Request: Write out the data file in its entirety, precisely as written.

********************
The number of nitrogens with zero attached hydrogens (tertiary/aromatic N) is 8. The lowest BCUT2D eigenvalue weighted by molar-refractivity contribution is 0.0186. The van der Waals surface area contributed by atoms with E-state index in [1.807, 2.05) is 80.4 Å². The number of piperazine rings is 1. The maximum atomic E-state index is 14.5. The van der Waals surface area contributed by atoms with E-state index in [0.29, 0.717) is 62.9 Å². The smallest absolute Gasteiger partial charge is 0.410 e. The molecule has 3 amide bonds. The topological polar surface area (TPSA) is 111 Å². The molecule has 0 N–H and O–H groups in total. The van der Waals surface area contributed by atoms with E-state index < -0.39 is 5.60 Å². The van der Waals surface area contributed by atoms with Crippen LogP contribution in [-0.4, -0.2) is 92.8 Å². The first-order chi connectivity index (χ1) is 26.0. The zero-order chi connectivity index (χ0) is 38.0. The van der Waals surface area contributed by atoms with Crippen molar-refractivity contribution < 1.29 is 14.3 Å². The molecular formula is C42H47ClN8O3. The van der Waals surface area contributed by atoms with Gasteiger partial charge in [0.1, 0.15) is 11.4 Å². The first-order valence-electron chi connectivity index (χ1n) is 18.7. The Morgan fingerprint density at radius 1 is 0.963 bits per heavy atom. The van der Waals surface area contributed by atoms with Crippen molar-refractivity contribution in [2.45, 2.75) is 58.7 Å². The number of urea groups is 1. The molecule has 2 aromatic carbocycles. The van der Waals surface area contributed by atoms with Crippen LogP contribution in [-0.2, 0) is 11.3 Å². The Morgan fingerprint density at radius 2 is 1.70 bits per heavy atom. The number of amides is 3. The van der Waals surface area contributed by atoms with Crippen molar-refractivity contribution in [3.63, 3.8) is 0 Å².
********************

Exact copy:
The number of nitrogens with zero attached hydrogens (tertiary/aromatic N) is 8. The lowest BCUT2D eigenvalue weighted by molar-refractivity contribution is 0.0186. The van der Waals surface area contributed by atoms with E-state index in [1.807, 2.05) is 80.4 Å². The number of piperazine rings is 1. The maximum atomic E-state index is 14.5. The van der Waals surface area contributed by atoms with E-state index in [0.29, 0.717) is 62.9 Å². The smallest absolute Gasteiger partial charge is 0.410 e. The molecule has 3 amide bonds. The topological polar surface area (TPSA) is 111 Å². The molecule has 0 N–H and O–H groups in total. The van der Waals surface area contributed by atoms with E-state index < -0.39 is 5.60 Å². The van der Waals surface area contributed by atoms with Crippen LogP contribution in [-0.4, -0.2) is 92.8 Å². The first-order chi connectivity index (χ1) is 26.0. The zero-order chi connectivity index (χ0) is 38.0. The van der Waals surface area contributed by atoms with Crippen molar-refractivity contribution < 1.29 is 14.3 Å². The molecular formula is C42H47ClN8O3. The van der Waals surface area contributed by atoms with Gasteiger partial charge in [0.1, 0.15) is 11.4 Å². The first-order valence-electron chi connectivity index (χ1n) is 18.7. The Morgan fingerprint density at radius 1 is 0.963 bits per heavy atom. The van der Waals surface area contributed by atoms with Crippen molar-refractivity contribution in [2.45, 2.75) is 58.7 Å². The number of urea groups is 1. The molecule has 2 aromatic carbocycles. The van der Waals surface area contributed by atoms with Crippen LogP contribution in [-0.2, 0) is 11.3 Å². The Morgan fingerprint density at radius 2 is 1.70 bits per heavy atom. The number of amides is 3. The van der Waals surface area contributed by atoms with Crippen molar-refractivity contribution in [3.63, 3.8) is 0 Å².